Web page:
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Response selection in task shifting was explored using a go/no-go methodology. The no-go signal occurred unpredictably with stimulus onset so that all trials required task preparation but only go trials required response selection. Experiment 1 showed that shift costs were absent after no-go trials, indicating that response processes are crucial for shift(More)
The task-switching paradigm offers enormous possibilities to study cognitive control as well as task interference. The current review provides an overview of recent research on both topics. First, we review different experimental approaches to task switching, such as comparing mixed-task blocks with single-task blocks, predictable task-switching and(More)
In 5 experiments, the authors investigated the costs associated with repeating the same or a similar response in a dual-task setting. Using a psychological refractory period paradigm, they obtained response-repetition costs when the cognitive representation of a specific response (i.e., the category-response mapping) changed (Experiment 1) but benefits when(More)
The concept of inhibition plays a major role in cognitive psychology. In the present article, we review the evidence for the inhibition of task sets. In the first part, we critically discuss empirical findings of task inhibition from studies that applied variants of the task-switching methodology and argue that most of these findings-such as switch cost(More)
The impact of relational structures (i.e., the systematicity of relations between successive items) on incidental sequence learning was investigated in a serial reaction-time (SRT) task while keeping constant the statistical structure. In order to assess the influence of relational structures in stimulus and response sequences separately, the strength of(More)
Four experiments examined automatic and intentional activation of task sets in a switching paradigm. Experiment 1 demonstrated incidental task sequence learning that was not accompanied by verbalizable task sequence knowledge. This learning did not affect task shift cost and may be attributed to automatic task-set activation. In Experiment 2, both shift(More)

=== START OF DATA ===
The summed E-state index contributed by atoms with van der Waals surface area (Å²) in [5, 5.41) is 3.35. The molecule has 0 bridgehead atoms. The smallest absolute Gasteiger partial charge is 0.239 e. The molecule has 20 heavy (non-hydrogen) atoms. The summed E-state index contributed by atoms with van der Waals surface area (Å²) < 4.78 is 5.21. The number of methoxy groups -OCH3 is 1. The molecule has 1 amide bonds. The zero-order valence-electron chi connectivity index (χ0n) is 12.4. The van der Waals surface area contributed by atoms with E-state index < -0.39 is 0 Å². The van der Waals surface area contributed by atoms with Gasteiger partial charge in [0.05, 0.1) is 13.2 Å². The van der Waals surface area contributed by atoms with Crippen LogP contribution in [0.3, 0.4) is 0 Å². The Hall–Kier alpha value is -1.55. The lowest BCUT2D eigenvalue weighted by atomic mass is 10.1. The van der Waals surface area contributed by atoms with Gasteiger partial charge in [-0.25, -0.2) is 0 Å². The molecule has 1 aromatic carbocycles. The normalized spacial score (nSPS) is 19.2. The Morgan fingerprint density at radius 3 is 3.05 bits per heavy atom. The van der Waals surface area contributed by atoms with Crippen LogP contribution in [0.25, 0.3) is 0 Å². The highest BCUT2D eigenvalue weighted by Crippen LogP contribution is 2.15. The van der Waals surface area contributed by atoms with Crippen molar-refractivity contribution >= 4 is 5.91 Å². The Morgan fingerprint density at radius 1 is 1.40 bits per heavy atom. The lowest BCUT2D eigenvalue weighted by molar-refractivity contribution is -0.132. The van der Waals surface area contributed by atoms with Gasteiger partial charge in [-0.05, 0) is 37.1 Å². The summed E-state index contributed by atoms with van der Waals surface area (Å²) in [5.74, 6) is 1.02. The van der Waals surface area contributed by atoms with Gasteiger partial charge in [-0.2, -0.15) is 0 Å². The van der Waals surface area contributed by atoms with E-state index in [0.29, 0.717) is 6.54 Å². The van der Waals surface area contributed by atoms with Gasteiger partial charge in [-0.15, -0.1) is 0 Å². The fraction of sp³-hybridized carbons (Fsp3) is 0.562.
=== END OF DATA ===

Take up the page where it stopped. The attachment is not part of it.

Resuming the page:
In this study, we investigated the interaction of three different sources of task activation in precued task switching. We distinguished (1) intentional, cue-based task activation from two other, involuntary sources of activation: (2) persisting activation from the preceding task and (3) stimulus-based task activation elicited by the task stimulus itself.(More)
To switch from one cognitive task to another is thought to rely on additional control effort being indicated by performance costs relative to repeating the same task. This switch cost can be reduced by advance task preparation. In the present experiment the nature of advance preparation was investigated by comparing a situation where an explicit task cue(More)
Previous studies suggested that random switching between pro- and antisaccades increases errors in both tasks. However, little is known about the effects of switching between leftward and rightward saccades (response switching). The present study investigated task and response switching using an alternating runs procedure. Tasks (i.e., prosaccades versus(More)
The hypothesis that planning music-like sequential actions involves anticipating their auditory effects was investigated in a series of experiments. Participants with varying levels of musical experience responded to each of four colour-patch stimuli by producing a unique sequence of three taps on three vertically aligned keys. Each tap triggered a tone in(More)